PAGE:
Big Red Roundup
From quarterly financials to executive shakeups to technology announcements, there's been a lot of chatter lately regarding software megavendor Oracle.
The company reported that net income for the fourth quarter fell 7 percent, to $1.89 billion, or 38 cents a share -- a year ago, it was just above $2 billion, or 39 cents a share. Sales for the period dropped to $6.86 billion, from $7.24 billion in the year-ago quarter. Oracle executives attributed the lower numbers to a weakened dollar and an overall slowdown in corporate software investments, according to a transcript of the company's conference call cited by the Associated Press.
Although earnings fell year-over-year, the quarterly results were better than expected: Analysts polled by Thomson Reuters had expected sales of only $6.47 billion, according to the AP. Oracle President Safra Catz credited some of the better-than-expected results to growth in revenue from software maintenance rather than from new licenses, according to the AP. "Clearly maintenance, which has continued to grow, plays an important part in the Oracle margin-improvement story," points out Michael Fauscette, group vice president of business solutions at IDC. "That said, you also have to look at the excellent way they have continued to cut costs and manage expenses while continuing to grow a healthy business -- especially considering the current economy."
In other Oracle news, Senior Vice President of Application Development Ed Abbo quietly announced his resignation, effective at the end of June. Representatives from Oracle declined comment on the departure of the vice president, who earned a nod as one of CRM magazine's "Influential Leaders" in 2006. Abbo's three-year stint at Oracle is nearly coincident with the company's development of Oracle Fusion Apps, with Abbo having supervised the development of Fusion from its birth. "[Abbo] is a very strong [executive] and has done an excellent job with the Fusion Middleware team," Fauscette says. "While certainly he'll be missed, the rest of the team will pick up and continue to execute. Steve Miranda, who has direct responsibility for the Fusion Apps, is more than capable."
Interestingly, Oracle's Fusion Apps are soon set to take on a new form. During the quarterly earnings conference call, Larry Ellison, Oracle's cofounder, chairman, and chief executive officer, spoke about Big Red's activity in the cloud, revealed for the first time that Oracle Fusion Applications will be available as software-as-a-service, multitenant offerings, in addition to previously announced on-premises versions.
According to a transcript of the call, Ellison stated: "All of our Fusion Applications are on-demand ready. They are designed to be not only on-premise but ground-up designed to be [SaaS]."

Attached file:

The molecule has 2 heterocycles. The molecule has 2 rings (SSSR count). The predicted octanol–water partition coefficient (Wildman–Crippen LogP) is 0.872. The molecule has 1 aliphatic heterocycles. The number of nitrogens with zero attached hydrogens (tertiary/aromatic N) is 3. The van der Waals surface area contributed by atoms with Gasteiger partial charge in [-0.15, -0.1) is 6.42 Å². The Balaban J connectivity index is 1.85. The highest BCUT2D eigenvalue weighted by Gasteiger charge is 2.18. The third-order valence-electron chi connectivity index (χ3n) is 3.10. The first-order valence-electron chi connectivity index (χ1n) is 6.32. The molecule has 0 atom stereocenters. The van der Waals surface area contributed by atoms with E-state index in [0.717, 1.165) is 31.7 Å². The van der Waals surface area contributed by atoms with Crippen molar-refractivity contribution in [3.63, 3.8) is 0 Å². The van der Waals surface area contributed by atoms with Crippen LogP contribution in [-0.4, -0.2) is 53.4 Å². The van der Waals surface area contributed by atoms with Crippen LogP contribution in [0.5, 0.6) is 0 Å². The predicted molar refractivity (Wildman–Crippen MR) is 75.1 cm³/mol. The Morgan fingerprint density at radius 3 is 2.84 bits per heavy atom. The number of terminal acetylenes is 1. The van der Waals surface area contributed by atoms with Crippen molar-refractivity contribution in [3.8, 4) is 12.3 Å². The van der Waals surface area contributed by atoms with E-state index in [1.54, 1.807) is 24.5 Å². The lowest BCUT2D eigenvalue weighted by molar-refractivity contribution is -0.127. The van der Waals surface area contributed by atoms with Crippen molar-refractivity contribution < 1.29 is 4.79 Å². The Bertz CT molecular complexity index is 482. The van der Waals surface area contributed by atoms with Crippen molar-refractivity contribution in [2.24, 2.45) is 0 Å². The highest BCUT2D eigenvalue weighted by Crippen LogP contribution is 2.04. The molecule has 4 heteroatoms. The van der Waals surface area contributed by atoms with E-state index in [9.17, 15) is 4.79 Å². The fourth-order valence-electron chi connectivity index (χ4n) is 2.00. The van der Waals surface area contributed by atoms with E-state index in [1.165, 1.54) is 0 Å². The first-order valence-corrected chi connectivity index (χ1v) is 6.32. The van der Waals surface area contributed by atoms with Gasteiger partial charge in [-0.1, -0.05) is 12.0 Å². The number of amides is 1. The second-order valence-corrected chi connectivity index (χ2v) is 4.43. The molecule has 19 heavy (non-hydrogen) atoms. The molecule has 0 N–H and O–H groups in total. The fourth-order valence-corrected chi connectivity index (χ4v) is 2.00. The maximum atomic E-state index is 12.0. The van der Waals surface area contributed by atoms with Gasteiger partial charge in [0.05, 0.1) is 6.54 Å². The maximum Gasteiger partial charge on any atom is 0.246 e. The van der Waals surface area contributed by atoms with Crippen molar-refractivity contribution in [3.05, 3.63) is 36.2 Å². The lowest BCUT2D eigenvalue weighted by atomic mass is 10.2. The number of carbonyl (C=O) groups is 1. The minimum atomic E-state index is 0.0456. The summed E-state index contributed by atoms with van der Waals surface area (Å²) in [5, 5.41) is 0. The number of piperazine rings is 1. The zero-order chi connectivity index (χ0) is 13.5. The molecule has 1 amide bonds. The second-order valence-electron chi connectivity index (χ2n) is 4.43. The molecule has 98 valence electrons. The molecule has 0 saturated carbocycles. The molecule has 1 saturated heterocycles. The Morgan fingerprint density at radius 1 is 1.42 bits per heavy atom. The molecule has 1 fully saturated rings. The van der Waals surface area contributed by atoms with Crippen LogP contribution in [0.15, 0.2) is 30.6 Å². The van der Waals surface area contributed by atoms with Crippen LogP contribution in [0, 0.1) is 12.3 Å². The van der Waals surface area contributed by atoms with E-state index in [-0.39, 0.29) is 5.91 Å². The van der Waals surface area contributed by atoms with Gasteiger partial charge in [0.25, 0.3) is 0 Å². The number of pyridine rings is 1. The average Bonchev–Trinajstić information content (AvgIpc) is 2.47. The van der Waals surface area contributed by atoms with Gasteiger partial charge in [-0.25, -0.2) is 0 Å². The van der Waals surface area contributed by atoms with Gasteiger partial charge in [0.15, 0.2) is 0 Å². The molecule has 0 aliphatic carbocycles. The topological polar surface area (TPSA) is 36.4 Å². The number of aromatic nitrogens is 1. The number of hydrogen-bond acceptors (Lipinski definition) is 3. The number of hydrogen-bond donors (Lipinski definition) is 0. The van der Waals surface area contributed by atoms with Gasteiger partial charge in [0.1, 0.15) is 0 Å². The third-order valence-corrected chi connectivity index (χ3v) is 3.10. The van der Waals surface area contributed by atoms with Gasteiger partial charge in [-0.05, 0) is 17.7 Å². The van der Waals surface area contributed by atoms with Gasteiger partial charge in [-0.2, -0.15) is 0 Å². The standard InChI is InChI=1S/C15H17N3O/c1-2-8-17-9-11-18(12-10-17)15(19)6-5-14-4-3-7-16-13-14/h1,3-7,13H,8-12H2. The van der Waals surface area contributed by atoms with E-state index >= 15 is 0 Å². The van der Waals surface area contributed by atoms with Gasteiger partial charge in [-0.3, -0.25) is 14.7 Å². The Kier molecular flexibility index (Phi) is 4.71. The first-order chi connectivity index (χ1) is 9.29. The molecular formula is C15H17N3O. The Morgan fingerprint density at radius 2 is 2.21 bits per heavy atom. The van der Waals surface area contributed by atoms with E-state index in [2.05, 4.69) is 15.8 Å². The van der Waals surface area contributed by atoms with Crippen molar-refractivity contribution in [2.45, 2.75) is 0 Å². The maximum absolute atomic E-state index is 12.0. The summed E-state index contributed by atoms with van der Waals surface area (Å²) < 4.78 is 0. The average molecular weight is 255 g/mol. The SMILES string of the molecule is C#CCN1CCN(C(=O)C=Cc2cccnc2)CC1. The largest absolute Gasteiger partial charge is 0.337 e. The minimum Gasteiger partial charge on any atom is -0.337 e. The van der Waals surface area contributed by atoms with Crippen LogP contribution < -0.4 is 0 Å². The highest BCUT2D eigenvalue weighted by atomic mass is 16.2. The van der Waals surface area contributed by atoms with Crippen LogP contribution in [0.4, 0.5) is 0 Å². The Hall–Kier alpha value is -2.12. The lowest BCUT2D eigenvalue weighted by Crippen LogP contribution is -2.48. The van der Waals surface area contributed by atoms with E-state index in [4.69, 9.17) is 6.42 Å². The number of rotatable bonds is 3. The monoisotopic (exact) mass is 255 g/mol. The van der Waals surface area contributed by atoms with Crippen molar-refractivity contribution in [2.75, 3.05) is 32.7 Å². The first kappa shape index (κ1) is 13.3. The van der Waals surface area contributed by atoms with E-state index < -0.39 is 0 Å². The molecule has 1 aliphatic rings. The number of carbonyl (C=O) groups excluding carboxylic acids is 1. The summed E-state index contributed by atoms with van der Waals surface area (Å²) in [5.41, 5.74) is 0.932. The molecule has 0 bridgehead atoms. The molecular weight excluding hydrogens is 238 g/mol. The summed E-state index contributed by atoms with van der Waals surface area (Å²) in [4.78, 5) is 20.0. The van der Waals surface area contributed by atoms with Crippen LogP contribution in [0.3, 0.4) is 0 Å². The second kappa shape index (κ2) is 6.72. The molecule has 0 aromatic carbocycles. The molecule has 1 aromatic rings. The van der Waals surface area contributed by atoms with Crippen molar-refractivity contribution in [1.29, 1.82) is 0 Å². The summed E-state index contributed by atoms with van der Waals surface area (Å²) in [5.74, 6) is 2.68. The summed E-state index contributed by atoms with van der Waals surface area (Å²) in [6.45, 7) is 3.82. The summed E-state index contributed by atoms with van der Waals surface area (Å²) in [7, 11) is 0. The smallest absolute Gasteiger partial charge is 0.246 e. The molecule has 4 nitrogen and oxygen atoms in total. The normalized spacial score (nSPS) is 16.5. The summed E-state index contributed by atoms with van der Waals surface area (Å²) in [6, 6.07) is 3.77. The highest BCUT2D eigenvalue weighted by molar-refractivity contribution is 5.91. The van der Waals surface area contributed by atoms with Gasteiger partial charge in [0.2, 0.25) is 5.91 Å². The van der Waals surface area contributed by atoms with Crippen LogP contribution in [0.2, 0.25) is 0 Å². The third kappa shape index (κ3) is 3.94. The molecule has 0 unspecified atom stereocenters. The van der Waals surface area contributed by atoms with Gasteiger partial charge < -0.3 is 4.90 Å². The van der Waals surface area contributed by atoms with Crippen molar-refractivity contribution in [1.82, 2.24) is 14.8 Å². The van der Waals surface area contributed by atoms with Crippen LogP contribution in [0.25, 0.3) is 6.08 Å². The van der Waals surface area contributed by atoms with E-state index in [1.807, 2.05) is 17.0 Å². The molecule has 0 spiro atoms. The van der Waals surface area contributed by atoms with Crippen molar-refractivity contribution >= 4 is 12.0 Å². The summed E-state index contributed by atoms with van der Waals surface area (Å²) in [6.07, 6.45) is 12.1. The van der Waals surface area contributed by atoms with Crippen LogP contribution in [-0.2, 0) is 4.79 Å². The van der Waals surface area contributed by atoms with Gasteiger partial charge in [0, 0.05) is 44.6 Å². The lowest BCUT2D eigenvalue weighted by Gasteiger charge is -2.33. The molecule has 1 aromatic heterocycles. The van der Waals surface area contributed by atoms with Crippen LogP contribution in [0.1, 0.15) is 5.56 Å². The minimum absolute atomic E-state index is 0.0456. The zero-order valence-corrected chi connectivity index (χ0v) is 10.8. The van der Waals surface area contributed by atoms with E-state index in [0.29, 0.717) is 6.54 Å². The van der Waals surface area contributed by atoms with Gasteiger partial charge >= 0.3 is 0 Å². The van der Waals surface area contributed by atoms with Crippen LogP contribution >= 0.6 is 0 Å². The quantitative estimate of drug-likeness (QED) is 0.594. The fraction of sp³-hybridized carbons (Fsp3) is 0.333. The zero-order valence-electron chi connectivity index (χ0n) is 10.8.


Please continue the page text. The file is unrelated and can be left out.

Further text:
Oracle's original single-tenant delivery model stood as a differentiator between the vendor and competitor Salesforce.com. CRM reported in April 2008 that, with the announcement of Oracle's Siebel On Demand – Single Tenant, Enterprise Edition (STEE), the company aimed to shed new light on the concept of single tenancy. Customers who signed on for single tenancy got a "pod" on Oracle's grid, which runs in the company's Austin, Texas, data center. Apparently, Oracle's intended multitenancy delivery doesn't mean the vendor is scrapping the single-tenancy option. Ellison went on to say, "So we see all of our application software, not just on sales force automation but all of our application software going forward, being sold in two ways: both on-demand/software-as-a-service and on-premise with the same code base. We think we can be the number-one applications company, the number-one on-premise application company, and the number-one on-demand application company."
Fauscette says that the move toward multitenancy is a smart one, rounding out Oracle's commitment to offer flexibility to customers. "Fusion Apps can run on-premise, as [software-as-a-service], or in an appliance -- which is interesting considering the Sun acquisition and the opportunity to bundle with [its] own hardware," he says. "More and more, Oracle apps will be offered in an on-demand, subscription option, even if not multitenant -- multitenancy really only benefits the vendor, anyway."
In addition to Oracle's financial and internal announcements, the company unveiled an update of one of its Fusion Middleware Applications, a 3.0 version of its Real-Time Decisions (RTD) offering that promises users more control, broader functionality, and more-powerful automation. Gartner analyst Gareth Herschel says that the most significant part of the release is the fact that Oracle continues to focus on the area of decision management in the first place. "Obviously [Oracle] has got a wide product range and analytical capabilities to integrate with and to continue to develop on in the performance management area," Herschel notes. "And yet they are still making advances in Real-Time Decisions. Oracle sees it as a market that's worth pursuing and as an opportunity to differentiate capabilities that will help most of the product lines."